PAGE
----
Posts Tagged ‘essay’

Learnable Programming

September 26th, 2012 09:42 admin View Comments

Bret Victor wrote another great essay, Learnable Programming: Designing a programming system for understanding programs, in the wake of StrangeLoop.

The goals of a programming system should be:

  • to support and encourage powerful ways of thinking
  • to enable programmers to see and understand the execution of their programs

A live-coding Processing environment addresses neither of these goals. JavaScript and Processing are poorly-designed languages that support weak ways of thinking, and ignore decades of learning about learning. And live coding, as a standalone feature, is worthless.

Alan Perlis wrote, “To understand a program, you must become both the machine and the program.” This view is a mistake, and it is this widespread and virulent mistake that keeps programming a difficult and obscure art. A person is not a machine, and should not be forced to think like one.

How do we get people to understand programming?

We change programming. We turn it into something that’s understandable by people.

Bret Victor writes in a flowing, highly accessible, and richly exampled style that I have, perhaps unfairly, come to expect from him. This essay will be of great interest to anyone who is exploring live programming, interactive programming, augmented programming, or integration of programming language with development environment.

TOPLAP, an community for live coding since 2004, provides a little extra context for the essay.

Source: Learnable Programming

Famous ‘Uncanny Valley’ Essay Translated, Published In Full

June 12th, 2012 06:30 admin View Comments


An anonymous reader writes “IEEE has published an English translation of the 1970 essay in which Japanese roboticist Masahiro Mori introduced the now-famous concept of the Uncanny Valley. The original essay was in Japanese, and IEEE says this is the first publication of a translation authorized and reviewed by Mori. They also have an interview with Mori, who still thinks that robot designers should not attempt to ‘cross’ the Uncanny Valley.”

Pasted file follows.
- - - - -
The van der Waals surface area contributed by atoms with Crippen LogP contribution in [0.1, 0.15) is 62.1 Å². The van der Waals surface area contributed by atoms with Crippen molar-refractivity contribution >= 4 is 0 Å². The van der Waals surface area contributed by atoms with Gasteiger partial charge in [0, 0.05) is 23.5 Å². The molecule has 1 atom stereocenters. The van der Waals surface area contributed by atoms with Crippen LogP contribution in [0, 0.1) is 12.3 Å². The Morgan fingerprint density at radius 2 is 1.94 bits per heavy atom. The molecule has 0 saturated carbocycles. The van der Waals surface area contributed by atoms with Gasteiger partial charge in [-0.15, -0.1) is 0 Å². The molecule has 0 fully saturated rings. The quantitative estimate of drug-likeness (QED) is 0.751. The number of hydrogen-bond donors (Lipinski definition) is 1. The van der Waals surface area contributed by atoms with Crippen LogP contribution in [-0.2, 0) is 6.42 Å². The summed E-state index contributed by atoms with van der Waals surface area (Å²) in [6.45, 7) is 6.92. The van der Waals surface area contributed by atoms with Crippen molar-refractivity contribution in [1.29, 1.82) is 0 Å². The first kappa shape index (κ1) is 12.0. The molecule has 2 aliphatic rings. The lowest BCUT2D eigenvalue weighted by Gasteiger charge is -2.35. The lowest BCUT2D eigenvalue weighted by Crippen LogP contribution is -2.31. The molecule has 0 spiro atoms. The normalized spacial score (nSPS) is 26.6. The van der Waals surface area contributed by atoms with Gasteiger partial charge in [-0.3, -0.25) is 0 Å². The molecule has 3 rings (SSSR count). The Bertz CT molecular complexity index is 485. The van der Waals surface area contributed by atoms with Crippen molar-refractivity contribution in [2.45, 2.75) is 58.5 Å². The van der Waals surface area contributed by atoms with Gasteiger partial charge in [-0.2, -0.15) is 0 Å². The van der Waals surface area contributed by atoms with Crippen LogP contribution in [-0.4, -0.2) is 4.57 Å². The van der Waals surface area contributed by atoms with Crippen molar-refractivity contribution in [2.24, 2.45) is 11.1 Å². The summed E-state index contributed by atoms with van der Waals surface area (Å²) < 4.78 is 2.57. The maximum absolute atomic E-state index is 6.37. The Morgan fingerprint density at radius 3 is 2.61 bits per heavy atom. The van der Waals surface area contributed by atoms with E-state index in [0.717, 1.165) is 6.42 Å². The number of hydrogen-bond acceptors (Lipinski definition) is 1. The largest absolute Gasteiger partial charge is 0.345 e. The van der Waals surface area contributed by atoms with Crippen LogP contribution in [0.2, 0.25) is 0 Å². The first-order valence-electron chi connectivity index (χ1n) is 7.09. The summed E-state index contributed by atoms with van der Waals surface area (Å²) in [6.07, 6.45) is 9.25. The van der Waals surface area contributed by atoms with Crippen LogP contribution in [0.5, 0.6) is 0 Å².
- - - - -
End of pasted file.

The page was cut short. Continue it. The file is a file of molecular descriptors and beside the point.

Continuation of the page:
Source: Famous ‘Uncanny Valley’ Essay Translated, Published In Full

Bringing Auto-Graders To Student Essays

March 30th, 2012 03:10 admin View Comments


fishmike writes with this excerpt from a Reuters report: “American high school students are terrible writers, and one education reform group thinks it has an answer: robots. Or, more accurately, robo-readers — computers programmed to scan student essays and spit out a grade. The theory is that teachers would assign more writing if they didn’t have to read it. And the more writing students do, the better at it they’ll become — even if the primary audience for their prose is a string of algorithms. … Take, for instance, the Intelligent Essay Assessor, a web-based tool marketed by Pearson Education, Inc. Within seconds, it can analyze an essay for spelling, grammar, organization and other traits and prompt students to make revisions. The program scans for key words and analyzes semantic patterns, and Pearson boasts it ‘can “understand” the meaning of text much the same as a human reader.’ Jehn, the Harvard writing instructor, isn’t so sure. He argues that the best way to teach good writing is to help students wrestle with ideas; misspellings and syntax errors in early drafts should be ignored in favor of talking through the thesis.”

Source: Bringing Auto-Graders To Student Essays

The Science Fiction Effect

February 8th, 2012 02:00 admin View Comments


Harperdog writes “Laura Kahn has a lovely essay about the history of science fiction, and how science fiction can help explain concepts that are otherwise difficult for many…or perhaps, don’t hold their interest. Interesting that Frankenstein is arguably the first time that science fiction appears. From Frankenstein to Jurassic Park, authors have been writing about ‘mad scientists’ messing around with life. Science fiction can be a powerful tool to influence society’s views — one scientists should embrace.”